Queensrÿche‘s third studio album, Operation: Mindcrime, was released on this day in 1988, telling the story of a disenchanted drug addict who finds himself as part of a revolutionary group. It has rightfully earned numerous accolades in the three decades since its release, including a Decibel Hall of Fame induction. To acknowledge 30 years of Operation: Mindcrime, you can read an excerpt on the making of the album now. For the complete story, acquire a copy of The Decibel Hall of Fame Anthology: Vol. II for the making of this album and 24 other classic extreme metal records.
Scott Rockenfield: We had done the Rage for Order album prior to that, in 1986, and we had this tune we had written for that album called “Rage for Order,” which never became part of that record. It was never completed, but it had this really great intro, which was basically “Anarchy-X,” that military marching thing at the beginning of Mindcrime. When we got done with the Rage for Order tour and started talking about “What are we gonna do next?” we thought we’d dig in and make a concept record. We seemed to like that, dealing in themes and concepts—that was a big part of our career back then. And that bit of music was already around, and we started toying with it and experimenting with what that was, and it started to move in a direction where it became the beginning of the record. Lyrically, well, Geoff was living up in the Montreal area at the time, and he was experiencing a lot of great things that were going on in that city, and the nightlife, and some of the characters for the record originated as part of his experience up there. Sister Mary was based on a person he had seen hanging around in nightclubs. Just a spaced-out person dressed in a nun outfit. Kind of a trip. Weird things like that spawned Geoff into coming back home and going, “I’ve got some great stories; I’ve seen so many weird things.” And at the time politics was in that whole Reagan era, revolt and revolution and all this stuff was in the air. Geoff was brainstorming, and he would spit ideas to us and we would chew on them and go, “OK, what do we do musically to support that, so it’s all cohesive?” We started writing music to represent all that, and over the months it started to make its way into this funnel, which became the end product of Operation: Mindcrime.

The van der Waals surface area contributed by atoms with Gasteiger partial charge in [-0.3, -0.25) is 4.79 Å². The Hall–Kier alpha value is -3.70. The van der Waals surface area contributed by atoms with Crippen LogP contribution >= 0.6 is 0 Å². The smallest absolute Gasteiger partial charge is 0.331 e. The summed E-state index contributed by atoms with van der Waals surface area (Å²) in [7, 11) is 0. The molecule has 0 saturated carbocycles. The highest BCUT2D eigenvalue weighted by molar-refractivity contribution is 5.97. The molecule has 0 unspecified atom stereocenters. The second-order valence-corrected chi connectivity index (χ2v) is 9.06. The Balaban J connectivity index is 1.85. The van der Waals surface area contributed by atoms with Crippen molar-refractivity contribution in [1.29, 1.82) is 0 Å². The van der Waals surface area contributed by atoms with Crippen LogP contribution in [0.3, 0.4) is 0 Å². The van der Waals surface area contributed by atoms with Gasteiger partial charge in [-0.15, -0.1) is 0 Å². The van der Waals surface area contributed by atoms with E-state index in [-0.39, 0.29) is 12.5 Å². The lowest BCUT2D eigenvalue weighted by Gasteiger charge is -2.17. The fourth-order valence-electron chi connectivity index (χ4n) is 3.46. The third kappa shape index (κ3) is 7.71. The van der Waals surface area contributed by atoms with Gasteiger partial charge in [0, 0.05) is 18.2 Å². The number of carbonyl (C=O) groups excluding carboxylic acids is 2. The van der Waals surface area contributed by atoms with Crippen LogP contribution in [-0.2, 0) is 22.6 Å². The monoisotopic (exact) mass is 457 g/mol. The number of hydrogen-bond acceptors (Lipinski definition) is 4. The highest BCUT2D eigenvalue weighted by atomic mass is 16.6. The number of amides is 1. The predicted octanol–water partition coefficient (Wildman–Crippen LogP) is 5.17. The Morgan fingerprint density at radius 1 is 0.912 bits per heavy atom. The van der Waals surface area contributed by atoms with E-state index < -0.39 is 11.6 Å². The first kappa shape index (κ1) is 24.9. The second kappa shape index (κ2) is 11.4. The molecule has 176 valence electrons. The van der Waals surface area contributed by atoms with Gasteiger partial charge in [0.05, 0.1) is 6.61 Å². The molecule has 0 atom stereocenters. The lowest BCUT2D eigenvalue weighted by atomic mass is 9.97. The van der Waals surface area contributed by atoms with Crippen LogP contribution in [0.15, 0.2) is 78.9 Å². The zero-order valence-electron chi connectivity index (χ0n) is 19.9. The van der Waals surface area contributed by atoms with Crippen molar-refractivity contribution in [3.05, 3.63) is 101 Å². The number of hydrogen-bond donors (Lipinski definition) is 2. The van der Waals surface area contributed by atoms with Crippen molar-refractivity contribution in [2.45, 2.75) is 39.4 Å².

Chris Degarmo: After the [Queensrÿche] EP, we got more into a fanatic-based writing approach. I mean, although they were not as cohesive as Mindcrime, The Warning and Rage for Order were records that tended to work off pockets of themes. We had the experience of a couple records, exploring what type of dynamics represented not only the flow of the record throughout, but what kind of atmosphere was surrounding a particular statement. And Geoff got on this roll with the idea of Operation: Mindcrime. I remember after a conversation about that and seeing where it was going, I got on board. He took most of the lyric ball, but I think perhaps “The Mission” and something else in addition, I did lyrics here and there, but he had a nicely fleshed-out idea. Then the plan was to get the music to click and flow and support that story. Like with the opening of Mindcrime, with “Anarchy-X” into “Revolution Calling,” the whole feel with the military snare. But more importantly, we wanted to try and pull all that off with good songs.
Michael Wilton: Geoff came up with the idea while he was living in Quebec. He pitched it to us and the management, and the seed was sown. It was integrated into a storyline and we immediately dived into it and started writing music that fit the storyline.
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